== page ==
Verde Connect? Or another Camp Verde bypass?
Middle Verde neighborhood advocate predicts connector road will lead to ‘slow death’ of town
Yavapai County is considering a new north-south connector route from Cornville Road to SR 260 east of SR 89A and west of I-17.
In fact, the Yavapai County Board of Supervisors was recently awarded a $25 million Better Utilizing Investments to Leverage Development grant – BUILD – to build a new bridge over the Verde River, a bridge that would be part of that connector road.
The county is calling the project Verde Connect.
But Eric Eberhard calls it a bypass.
A self-proclaimed “computer geek,” Eberhard is a moderator for the Facebook page Save the Middle Verde. He also was a member of the Camp Verde Town Council that collectively voted – though not unanimously – to extend SR 260 east from Finnie Flat Road to bypass Main Street.
Eberhard voted against the SR 260 extension because it “created a bypass,” which in effect took people who would normally travel through Camp Verde’s downtown corridor.
For more information on Save the Middle Verde, visit https://www.facebook.com/groups/286143052248115.
‘Long and arduous’
In its “infant stages,” Yavapai County District 2 Supervisor Tom Thurman said that the Verde Connect project will be “long and arduous.”
According to District 3 Supervisor Randy Garrison, Verde Connect needs to have a planned route, needs to be engineered, and a “vote to move forward” by August 2020 just to become “shovel ready.”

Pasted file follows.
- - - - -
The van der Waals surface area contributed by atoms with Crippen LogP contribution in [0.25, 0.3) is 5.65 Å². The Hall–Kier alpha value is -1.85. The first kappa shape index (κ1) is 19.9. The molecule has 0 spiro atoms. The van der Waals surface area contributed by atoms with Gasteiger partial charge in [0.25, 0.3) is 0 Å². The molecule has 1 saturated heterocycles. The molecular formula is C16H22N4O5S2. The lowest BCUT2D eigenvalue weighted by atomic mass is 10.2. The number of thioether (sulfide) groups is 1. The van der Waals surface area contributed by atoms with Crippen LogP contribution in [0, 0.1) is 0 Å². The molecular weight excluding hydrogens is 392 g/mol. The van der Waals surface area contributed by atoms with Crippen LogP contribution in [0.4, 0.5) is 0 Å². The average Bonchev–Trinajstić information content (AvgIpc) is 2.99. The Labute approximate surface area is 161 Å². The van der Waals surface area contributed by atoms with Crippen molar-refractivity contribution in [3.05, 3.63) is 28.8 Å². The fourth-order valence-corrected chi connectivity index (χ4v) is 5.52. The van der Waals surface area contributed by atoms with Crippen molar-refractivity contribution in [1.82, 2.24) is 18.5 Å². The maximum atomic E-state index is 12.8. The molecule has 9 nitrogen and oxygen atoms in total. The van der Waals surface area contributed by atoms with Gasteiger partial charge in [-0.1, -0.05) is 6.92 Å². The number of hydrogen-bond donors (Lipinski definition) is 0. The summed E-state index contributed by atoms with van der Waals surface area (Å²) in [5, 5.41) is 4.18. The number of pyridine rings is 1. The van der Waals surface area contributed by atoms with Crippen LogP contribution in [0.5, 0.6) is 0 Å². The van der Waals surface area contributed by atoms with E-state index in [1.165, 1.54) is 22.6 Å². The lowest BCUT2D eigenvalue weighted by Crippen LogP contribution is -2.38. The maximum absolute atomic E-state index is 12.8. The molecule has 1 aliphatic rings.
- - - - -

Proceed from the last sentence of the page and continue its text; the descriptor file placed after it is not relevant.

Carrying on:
Garrison said Monday that the county has started partnering with the Federal Highway Administration “to discuss and develop a plan to move the project forward.”
“To comply with the National Environmental Policy Act, additional agency coordination meetings with federal offices, such as the US Fish and Wildlife Service and the Environmental Protection Agency are required,” Garrison also said.
Garrison said that the purpose of the “additional coordination” is “to obtain input from local, regional, state, and federal agencies.”
“To outline this coordination, the county is currently developing an agency coordination plan that defines agency roles, participation, and timelines for involvement to successfully deliver the project,” Garrison said.
Garrison said that the plan’s development “is imperative to the success of the Verde Connect project.”
For more information on Verde Connect, visit https://verdeconnect.com.
‘No matter what’
According to the group’s Facebook page, Save the Middle Verde endeavors to “help preserve the Middle Verde River, the Middle Verde Character area as defined in the Town of Camp Verde’s General Plan, the 260 commercial corridor in Camp Verde – also in the General Plan – and to save some important wildlife, ranches and riparian areas.”
Even if the route eventually selected as the project’s connector road is not through Middle Verde, Eberhard said that there “shouldn’t be a north-south road at all.”
“No matter what, it will bypass commercial,” he said. “Business and residents – potential and current – depend on stability. It results in a slow death that I have watched happen to Camp Verde.”
Eberhard said that he “cannot find a single example ever where a town was bypassed, and then it flourished and grew.”
“Some survive, generally smaller and lesser for it,” Eberhard said. “But all start dying a slow death and most don’t make it – at least as a serious place of commerce and residential growth.”
Addressing the Camp Verde Business Alliance, Camp Verde Economic Development Director Steve Ayers was asked Monday what he knew about the Verde Connect project.
Ayers likened it to a “road to nowhere.”
“I don’t know who’s going to drive it,” Ayers said. Where are you going to? And [going] from? I find it so useless, I haven’t even cared.”
-- Follow Bill Helm on Twitter @BillHelm42